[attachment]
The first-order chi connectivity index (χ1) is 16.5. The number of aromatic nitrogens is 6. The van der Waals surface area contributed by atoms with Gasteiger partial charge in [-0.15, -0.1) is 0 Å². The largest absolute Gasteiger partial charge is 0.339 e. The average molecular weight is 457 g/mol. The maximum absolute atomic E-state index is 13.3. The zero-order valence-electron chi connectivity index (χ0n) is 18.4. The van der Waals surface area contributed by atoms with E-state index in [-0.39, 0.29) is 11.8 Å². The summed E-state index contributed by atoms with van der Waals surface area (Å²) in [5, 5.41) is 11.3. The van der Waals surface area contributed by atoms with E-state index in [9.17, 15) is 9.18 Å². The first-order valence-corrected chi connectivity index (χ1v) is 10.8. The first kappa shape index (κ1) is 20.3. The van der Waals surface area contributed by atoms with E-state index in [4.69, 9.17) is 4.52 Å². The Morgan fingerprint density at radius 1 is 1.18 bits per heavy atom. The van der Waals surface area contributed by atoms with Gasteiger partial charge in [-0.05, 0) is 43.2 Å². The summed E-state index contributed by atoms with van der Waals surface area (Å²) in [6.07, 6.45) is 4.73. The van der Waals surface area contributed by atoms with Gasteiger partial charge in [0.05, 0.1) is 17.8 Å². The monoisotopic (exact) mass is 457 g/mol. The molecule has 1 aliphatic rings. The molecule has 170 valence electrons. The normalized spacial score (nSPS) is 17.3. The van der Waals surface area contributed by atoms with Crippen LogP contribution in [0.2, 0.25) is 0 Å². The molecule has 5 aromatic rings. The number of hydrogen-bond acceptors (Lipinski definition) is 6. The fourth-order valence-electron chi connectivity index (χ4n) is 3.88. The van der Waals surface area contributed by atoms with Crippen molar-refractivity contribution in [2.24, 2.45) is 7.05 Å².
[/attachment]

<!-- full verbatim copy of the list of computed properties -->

The first-order chi connectivity index (χ1) is 16.5. The number of aromatic nitrogens is 6. The van der Waals surface area contributed by atoms with Gasteiger partial charge in [-0.15, -0.1) is 0 Å². The largest absolute Gasteiger partial charge is 0.339 e. The average molecular weight is 457 g/mol. The maximum absolute atomic E-state index is 13.3. The zero-order valence-electron chi connectivity index (χ0n) is 18.4. The van der Waals surface area contributed by atoms with E-state index in [-0.39, 0.29) is 11.8 Å². The summed E-state index contributed by atoms with van der Waals surface area (Å²) in [5, 5.41) is 11.3. The van der Waals surface area contributed by atoms with E-state index in [9.17, 15) is 9.18 Å². The first-order valence-corrected chi connectivity index (χ1v) is 10.8. The first kappa shape index (κ1) is 20.3. The van der Waals surface area contributed by atoms with E-state index in [4.69, 9.17) is 4.52 Å². The Morgan fingerprint density at radius 1 is 1.18 bits per heavy atom. The van der Waals surface area contributed by atoms with Gasteiger partial charge in [-0.05, 0) is 43.2 Å². The summed E-state index contributed by atoms with van der Waals surface area (Å²) in [6.07, 6.45) is 4.73. The van der Waals surface area contributed by atoms with Gasteiger partial charge in [0.05, 0.1) is 17.8 Å². The monoisotopic (exact) mass is 457 g/mol. The molecule has 1 aliphatic rings. The molecule has 170 valence electrons. The normalized spacial score (nSPS) is 17.3. The van der Waals surface area contributed by atoms with Crippen LogP contribution in [0.2, 0.25) is 0 Å². The molecule has 5 aromatic rings. The number of hydrogen-bond acceptors (Lipinski definition) is 6. The fourth-order valence-electron chi connectivity index (χ4n) is 3.88. The van der Waals surface area contributed by atoms with Crippen molar-refractivity contribution in [2.24, 2.45) is 7.05 Å².